International aid groups said Thursday they're launching a mass polio immunization campaign in three Central African nations in response to a polio outbreak suspected in more than 100 deaths and deemed "unusual" because it targets adults more than children.

The World Health Organization, UNICEF and Rotary International said they will begin vaccinating some 3 million people in the Republic of Congo, its larger neighbor Congo and nearby Angola on Friday. The outbreak of the highly infectious disease was confirmed on Nov. 4 in the Republic of Congo.

The emergency immunizations will begin in the coastal port city of Pointe Noire in Republic of Congo and will continue through the end of the year.

The agencies said in a statement Thursday they had counted 97 deaths out of 226 cases of acute paralysis that are suspected to be polio cases. They noted that of those, four have been confirmed as polio.

The groups also expressed concern that young adults between the ages of 15 and 29 were being affected. Health officials in the Republic of Congo said some patients are as old as 43. Polio, which can cause lifelong paralysis, is considered a childhood disease.

The impact on older patients, WHO's Africa director said, demonstrates that the population does not have full immunity.

"Every man, every woman, every child will be immunized irrespective of their past immunization status," said Dr. Luis G. Sambo, WHO's regional director for Africa. "This way we can be assured that everybody is reached, including young adults, whose immunity may be low."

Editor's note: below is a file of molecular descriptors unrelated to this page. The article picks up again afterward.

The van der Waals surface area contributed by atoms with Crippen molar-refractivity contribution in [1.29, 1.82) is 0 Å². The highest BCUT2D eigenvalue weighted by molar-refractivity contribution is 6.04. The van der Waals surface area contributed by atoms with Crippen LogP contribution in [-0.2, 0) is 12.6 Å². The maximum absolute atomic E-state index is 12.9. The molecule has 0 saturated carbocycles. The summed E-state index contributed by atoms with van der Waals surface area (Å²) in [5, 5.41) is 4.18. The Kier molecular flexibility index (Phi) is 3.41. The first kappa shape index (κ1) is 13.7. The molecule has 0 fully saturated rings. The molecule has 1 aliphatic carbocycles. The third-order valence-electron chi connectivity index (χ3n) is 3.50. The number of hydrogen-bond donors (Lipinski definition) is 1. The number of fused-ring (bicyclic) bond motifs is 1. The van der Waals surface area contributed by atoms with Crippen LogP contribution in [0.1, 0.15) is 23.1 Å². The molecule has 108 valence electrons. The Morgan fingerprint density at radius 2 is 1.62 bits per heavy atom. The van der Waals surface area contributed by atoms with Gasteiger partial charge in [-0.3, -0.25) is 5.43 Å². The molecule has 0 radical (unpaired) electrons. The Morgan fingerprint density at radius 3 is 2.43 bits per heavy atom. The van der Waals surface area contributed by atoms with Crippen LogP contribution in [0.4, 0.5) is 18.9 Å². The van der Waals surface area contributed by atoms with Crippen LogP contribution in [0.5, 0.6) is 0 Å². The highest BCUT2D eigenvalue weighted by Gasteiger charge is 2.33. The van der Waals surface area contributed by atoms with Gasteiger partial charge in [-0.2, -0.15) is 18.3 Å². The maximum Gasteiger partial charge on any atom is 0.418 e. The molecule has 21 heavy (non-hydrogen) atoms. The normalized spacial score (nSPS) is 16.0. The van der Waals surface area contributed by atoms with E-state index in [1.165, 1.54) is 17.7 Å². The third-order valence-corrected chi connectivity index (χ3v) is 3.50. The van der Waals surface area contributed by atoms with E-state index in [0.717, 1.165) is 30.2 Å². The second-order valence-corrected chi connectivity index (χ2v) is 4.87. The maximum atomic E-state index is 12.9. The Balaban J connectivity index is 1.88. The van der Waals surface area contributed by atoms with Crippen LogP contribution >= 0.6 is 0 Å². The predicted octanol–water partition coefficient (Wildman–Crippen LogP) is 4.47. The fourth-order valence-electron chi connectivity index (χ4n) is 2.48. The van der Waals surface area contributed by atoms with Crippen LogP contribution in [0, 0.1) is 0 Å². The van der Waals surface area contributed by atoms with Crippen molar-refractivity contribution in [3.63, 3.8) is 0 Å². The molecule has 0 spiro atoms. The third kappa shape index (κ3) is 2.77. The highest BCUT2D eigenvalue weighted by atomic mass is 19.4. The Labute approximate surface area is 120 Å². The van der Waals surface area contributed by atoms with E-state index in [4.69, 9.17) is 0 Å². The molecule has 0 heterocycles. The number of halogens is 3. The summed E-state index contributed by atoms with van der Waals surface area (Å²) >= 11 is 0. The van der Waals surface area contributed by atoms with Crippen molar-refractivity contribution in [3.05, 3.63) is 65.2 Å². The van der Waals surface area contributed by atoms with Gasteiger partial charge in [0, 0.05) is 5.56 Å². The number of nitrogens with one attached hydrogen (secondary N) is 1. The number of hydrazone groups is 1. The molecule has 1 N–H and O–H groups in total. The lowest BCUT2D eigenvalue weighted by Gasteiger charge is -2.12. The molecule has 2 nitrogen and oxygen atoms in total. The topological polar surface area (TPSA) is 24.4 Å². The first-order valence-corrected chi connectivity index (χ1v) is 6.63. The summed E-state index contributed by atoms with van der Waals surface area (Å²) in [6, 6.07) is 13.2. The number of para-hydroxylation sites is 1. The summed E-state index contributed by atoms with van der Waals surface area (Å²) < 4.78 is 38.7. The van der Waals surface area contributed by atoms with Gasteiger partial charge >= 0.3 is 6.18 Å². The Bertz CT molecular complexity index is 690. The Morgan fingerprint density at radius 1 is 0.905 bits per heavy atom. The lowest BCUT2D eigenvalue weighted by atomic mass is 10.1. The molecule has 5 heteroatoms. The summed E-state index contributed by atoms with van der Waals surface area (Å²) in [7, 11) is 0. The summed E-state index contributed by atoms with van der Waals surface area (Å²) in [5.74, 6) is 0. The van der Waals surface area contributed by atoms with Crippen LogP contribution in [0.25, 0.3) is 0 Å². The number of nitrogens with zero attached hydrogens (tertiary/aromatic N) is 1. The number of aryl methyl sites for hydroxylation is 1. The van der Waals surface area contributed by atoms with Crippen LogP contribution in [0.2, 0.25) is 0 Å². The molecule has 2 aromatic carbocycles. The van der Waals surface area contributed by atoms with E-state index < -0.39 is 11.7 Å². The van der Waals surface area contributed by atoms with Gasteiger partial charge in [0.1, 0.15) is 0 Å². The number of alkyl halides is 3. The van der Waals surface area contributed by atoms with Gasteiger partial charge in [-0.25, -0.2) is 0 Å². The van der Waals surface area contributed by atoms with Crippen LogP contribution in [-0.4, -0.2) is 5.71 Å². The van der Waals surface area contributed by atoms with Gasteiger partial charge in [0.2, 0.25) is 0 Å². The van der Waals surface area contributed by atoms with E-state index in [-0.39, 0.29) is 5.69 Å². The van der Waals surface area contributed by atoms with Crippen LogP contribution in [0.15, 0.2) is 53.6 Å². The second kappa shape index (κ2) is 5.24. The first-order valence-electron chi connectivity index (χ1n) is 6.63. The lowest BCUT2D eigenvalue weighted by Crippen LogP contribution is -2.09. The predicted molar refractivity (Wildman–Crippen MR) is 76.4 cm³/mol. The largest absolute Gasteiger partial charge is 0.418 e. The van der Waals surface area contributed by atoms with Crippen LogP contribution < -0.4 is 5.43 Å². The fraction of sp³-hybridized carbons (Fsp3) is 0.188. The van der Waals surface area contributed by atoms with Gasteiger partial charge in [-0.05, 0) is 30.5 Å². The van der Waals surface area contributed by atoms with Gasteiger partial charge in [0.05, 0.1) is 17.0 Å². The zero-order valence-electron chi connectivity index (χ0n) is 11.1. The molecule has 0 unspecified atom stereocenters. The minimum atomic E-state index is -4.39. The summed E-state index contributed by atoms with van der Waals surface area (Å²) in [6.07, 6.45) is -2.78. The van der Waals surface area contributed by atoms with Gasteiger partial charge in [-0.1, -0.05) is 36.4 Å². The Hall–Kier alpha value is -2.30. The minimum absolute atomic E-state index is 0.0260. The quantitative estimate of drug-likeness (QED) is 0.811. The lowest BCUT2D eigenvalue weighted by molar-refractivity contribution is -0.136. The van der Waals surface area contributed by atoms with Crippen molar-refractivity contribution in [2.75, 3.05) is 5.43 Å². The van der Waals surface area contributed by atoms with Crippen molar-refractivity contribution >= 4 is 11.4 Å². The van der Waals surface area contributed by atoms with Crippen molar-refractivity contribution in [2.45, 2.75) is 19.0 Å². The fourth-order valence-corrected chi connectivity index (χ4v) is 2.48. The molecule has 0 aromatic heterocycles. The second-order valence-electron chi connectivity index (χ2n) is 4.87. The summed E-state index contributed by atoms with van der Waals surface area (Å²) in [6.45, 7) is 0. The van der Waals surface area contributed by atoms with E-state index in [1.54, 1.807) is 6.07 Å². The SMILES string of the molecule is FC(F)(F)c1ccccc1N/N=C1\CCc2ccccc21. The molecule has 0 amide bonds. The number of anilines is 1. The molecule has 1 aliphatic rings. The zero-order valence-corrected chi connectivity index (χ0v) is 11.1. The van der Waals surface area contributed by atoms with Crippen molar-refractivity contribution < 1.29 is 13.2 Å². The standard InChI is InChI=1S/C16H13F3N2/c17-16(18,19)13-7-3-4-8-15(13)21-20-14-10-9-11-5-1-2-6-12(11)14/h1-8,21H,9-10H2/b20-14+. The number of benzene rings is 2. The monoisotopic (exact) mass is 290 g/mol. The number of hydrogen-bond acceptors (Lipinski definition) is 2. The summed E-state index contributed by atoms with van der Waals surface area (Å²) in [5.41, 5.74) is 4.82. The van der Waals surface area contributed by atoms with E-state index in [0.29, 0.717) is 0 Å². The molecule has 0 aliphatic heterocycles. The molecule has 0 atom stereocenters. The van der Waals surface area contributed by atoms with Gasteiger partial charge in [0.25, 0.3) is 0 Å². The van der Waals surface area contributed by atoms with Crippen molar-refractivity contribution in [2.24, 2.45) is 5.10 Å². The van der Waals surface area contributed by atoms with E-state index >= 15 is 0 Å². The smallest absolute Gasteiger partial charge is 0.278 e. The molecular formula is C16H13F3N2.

Last month, the WHO launched a 15-country Africa campaign, beginning in Angola and the larger Congo, which together had seen more than 50 cases. Their volunteer campaign also focuses on West Africa, where Nigeria, the most populous nation in sub-Saharan Africa, has never managed to eradicate the disease. On the day that campaign was declared, officials in Uganda — which was most recently declared polio-free in 2009 — announced an outbreak of the disease in their country.

Polio is infectious and mainly strikes children under five. It is spread primarily by the feces of an infected person getting into the food chain. Besides causing paralysis, it can be fatal.

The disease has dropped by more than 99 percent since the WHO and partners launched an initiative to eradicate the disease in 1988 through vaccinations. But the numbers of cases — fewer than 2,000 annually — have remained at a virtual standstill since 2000. Polio persists in a handful of countries, including Afghanistan, India and Pakistan.